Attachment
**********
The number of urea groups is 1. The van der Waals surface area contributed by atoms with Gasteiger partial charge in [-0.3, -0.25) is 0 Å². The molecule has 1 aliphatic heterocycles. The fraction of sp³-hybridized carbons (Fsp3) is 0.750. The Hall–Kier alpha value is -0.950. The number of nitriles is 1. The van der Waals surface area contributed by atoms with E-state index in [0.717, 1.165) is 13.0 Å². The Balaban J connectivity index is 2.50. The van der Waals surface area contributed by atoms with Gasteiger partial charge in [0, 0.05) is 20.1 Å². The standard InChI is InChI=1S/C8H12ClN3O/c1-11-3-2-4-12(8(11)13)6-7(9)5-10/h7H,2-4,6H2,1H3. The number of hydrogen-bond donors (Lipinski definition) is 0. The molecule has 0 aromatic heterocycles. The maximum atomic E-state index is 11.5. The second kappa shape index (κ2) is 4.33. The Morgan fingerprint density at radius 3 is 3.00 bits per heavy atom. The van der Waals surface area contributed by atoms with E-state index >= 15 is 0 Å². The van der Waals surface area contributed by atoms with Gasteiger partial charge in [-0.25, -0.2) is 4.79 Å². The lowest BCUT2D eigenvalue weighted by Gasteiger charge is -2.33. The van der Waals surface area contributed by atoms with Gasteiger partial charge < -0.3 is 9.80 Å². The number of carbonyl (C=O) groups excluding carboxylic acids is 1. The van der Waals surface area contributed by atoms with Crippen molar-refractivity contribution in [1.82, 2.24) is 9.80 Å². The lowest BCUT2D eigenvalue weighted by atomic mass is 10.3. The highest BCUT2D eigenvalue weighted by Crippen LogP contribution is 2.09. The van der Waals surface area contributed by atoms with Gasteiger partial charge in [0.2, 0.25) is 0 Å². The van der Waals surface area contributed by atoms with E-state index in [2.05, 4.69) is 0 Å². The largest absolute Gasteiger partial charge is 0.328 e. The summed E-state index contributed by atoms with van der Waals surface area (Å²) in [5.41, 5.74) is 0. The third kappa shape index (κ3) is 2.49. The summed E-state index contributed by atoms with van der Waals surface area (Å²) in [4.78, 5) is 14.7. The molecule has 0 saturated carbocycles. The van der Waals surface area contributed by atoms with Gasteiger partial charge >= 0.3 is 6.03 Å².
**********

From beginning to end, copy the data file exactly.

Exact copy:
The number of urea groups is 1. The van der Waals surface area contributed by atoms with Gasteiger partial charge in [-0.3, -0.25) is 0 Å². The molecule has 1 aliphatic heterocycles. The fraction of sp³-hybridized carbons (Fsp3) is 0.750. The Hall–Kier alpha value is -0.950. The number of nitriles is 1. The van der Waals surface area contributed by atoms with E-state index in [0.717, 1.165) is 13.0 Å². The Balaban J connectivity index is 2.50. The van der Waals surface area contributed by atoms with Gasteiger partial charge in [0, 0.05) is 20.1 Å². The standard InChI is InChI=1S/C8H12ClN3O/c1-11-3-2-4-12(8(11)13)6-7(9)5-10/h7H,2-4,6H2,1H3. The number of hydrogen-bond donors (Lipinski definition) is 0. The molecule has 0 aromatic heterocycles. The maximum atomic E-state index is 11.5. The second kappa shape index (κ2) is 4.33. The Morgan fingerprint density at radius 3 is 3.00 bits per heavy atom. The van der Waals surface area contributed by atoms with E-state index >= 15 is 0 Å². The van der Waals surface area contributed by atoms with Gasteiger partial charge in [-0.25, -0.2) is 4.79 Å². The lowest BCUT2D eigenvalue weighted by Gasteiger charge is -2.33. The van der Waals surface area contributed by atoms with Gasteiger partial charge < -0.3 is 9.80 Å². The number of carbonyl (C=O) groups excluding carboxylic acids is 1. The van der Waals surface area contributed by atoms with Crippen molar-refractivity contribution in [1.82, 2.24) is 9.80 Å². The lowest BCUT2D eigenvalue weighted by atomic mass is 10.3. The highest BCUT2D eigenvalue weighted by Crippen LogP contribution is 2.09. The van der Waals surface area contributed by atoms with Gasteiger partial charge in [0.2, 0.25) is 0 Å². The van der Waals surface area contributed by atoms with E-state index in [2.05, 4.69) is 0 Å². The largest absolute Gasteiger partial charge is 0.328 e. The summed E-state index contributed by atoms with van der Waals surface area (Å²) in [5.41, 5.74) is 0. The third kappa shape index (κ3) is 2.49. The summed E-state index contributed by atoms with van der Waals surface area (Å²) in [4.78, 5) is 14.7. The molecule has 0 saturated carbocycles. The van der Waals surface area contributed by atoms with Gasteiger partial charge >= 0.3 is 6.03 Å².